Sump-Crock Draw Points...
(This method is only viable with sump crocks using internal drain-tile!)
Since we want to keep the system piping as short as possible to minimize fan resistance and maximize the fan’s performance, sump crock venting should typically only be considered if the mitigation will be run vertically, out the rim joist or wall, to a fan outdoors or in the garage. If the desired exit point isn't above the crock, the venting… in most cases, should be done through the slab instead, still connecting into the drain-tile at the desired point around the outer basement walls (see Basement-Slab Draw Points).
Two scenarios which fall outside of these considerations are homes built with cement drain-tile, and homes built in areas of high ground-water. As cement drain-tile was often used to drain a wet spot or problematic area under the slab, it often wasn’t run around the entire circumference of the inner foundation. In these situations, a floor or slab draw-point can be a “toss-up” whether drain-tile will be at the chosen location or not. It’s often not imperative to use the drain-tile in a mitigation, but it does help with “communication” or air-flow from around the entire foundation. If a foundation plan is still available for the house, it should detail where the drain-tiles were run.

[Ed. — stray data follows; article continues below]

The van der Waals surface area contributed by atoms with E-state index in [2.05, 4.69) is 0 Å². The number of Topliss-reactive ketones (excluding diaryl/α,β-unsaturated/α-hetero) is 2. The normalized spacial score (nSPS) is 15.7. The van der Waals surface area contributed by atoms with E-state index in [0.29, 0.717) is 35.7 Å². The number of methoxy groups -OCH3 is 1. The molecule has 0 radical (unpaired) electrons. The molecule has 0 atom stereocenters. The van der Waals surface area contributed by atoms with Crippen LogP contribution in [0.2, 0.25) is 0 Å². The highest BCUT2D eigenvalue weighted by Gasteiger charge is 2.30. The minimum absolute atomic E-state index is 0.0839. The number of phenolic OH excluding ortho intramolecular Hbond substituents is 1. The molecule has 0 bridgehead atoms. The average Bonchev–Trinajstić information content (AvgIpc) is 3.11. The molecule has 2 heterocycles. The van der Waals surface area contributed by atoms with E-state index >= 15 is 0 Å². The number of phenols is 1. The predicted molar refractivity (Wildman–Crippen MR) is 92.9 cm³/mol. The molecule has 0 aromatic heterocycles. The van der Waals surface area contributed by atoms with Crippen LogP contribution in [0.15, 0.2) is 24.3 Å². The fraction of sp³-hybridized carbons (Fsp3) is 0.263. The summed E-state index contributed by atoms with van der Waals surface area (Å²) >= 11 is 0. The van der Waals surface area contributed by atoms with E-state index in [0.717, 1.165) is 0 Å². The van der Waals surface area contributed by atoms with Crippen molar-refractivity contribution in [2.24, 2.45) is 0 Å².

High-ground water under the slab can be a huge issue, as water can often segregate a sub-slab by creating pockets of air under the slab that can’t be reached by a single draw-point. In these cases, a sump-crock draw point should always be considered as it tends to pull latent water in the drain-tile back to the sump-crock, helping to keep water/air pockets under the slab open, and help dry out the sub-slab soils.
Using slab or floor draw-points under these conditions can cause the system to draw water away from the sump-crock, hold and even build water content under the slab, and in many situations, cause “slurping” noises at the draw point as the water is pulled to the draw point and the system gasps for air intake.